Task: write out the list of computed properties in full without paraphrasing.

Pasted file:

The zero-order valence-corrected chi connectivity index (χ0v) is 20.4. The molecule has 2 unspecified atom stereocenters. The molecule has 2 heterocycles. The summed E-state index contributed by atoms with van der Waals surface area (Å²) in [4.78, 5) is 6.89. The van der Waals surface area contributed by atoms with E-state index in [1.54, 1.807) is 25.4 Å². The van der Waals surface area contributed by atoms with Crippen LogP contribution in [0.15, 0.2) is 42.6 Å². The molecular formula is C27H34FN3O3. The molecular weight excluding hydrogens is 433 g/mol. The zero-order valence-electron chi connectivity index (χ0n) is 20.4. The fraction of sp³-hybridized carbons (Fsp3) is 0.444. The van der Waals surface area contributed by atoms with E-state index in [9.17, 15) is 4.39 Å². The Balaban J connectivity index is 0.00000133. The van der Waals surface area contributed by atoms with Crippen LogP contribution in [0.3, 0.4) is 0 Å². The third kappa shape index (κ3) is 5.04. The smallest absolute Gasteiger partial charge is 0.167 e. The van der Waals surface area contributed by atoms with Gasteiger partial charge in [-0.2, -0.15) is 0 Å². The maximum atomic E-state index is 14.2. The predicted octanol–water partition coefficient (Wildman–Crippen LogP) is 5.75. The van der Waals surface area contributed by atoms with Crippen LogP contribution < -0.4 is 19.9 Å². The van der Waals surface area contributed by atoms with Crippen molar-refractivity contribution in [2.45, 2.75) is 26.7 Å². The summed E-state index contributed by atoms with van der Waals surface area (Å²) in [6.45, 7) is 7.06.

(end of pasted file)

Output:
The zero-order valence-corrected chi connectivity index (χ0v) is 20.4. The molecule has 2 unspecified atom stereocenters. The molecule has 2 heterocycles. The summed E-state index contributed by atoms with van der Waals surface area (Å²) in [4.78, 5) is 6.89. The van der Waals surface area contributed by atoms with E-state index in [1.54, 1.807) is 25.4 Å². The van der Waals surface area contributed by atoms with Crippen LogP contribution in [0.15, 0.2) is 42.6 Å². The molecular formula is C27H34FN3O3. The molecular weight excluding hydrogens is 433 g/mol. The zero-order valence-electron chi connectivity index (χ0n) is 20.4. The fraction of sp³-hybridized carbons (Fsp3) is 0.444. The van der Waals surface area contributed by atoms with E-state index in [9.17, 15) is 4.39 Å². The Balaban J connectivity index is 0.00000133. The van der Waals surface area contributed by atoms with Crippen LogP contribution in [0.3, 0.4) is 0 Å². The third kappa shape index (κ3) is 5.04. The smallest absolute Gasteiger partial charge is 0.167 e. The van der Waals surface area contributed by atoms with Gasteiger partial charge in [-0.2, -0.15) is 0 Å². The maximum atomic E-state index is 14.2. The predicted octanol–water partition coefficient (Wildman–Crippen LogP) is 5.75. The van der Waals surface area contributed by atoms with Crippen LogP contribution < -0.4 is 19.9 Å². The van der Waals surface area contributed by atoms with Crippen molar-refractivity contribution in [2.45, 2.75) is 26.7 Å². The summed E-state index contributed by atoms with van der Waals surface area (Å²) in [6.45, 7) is 7.06.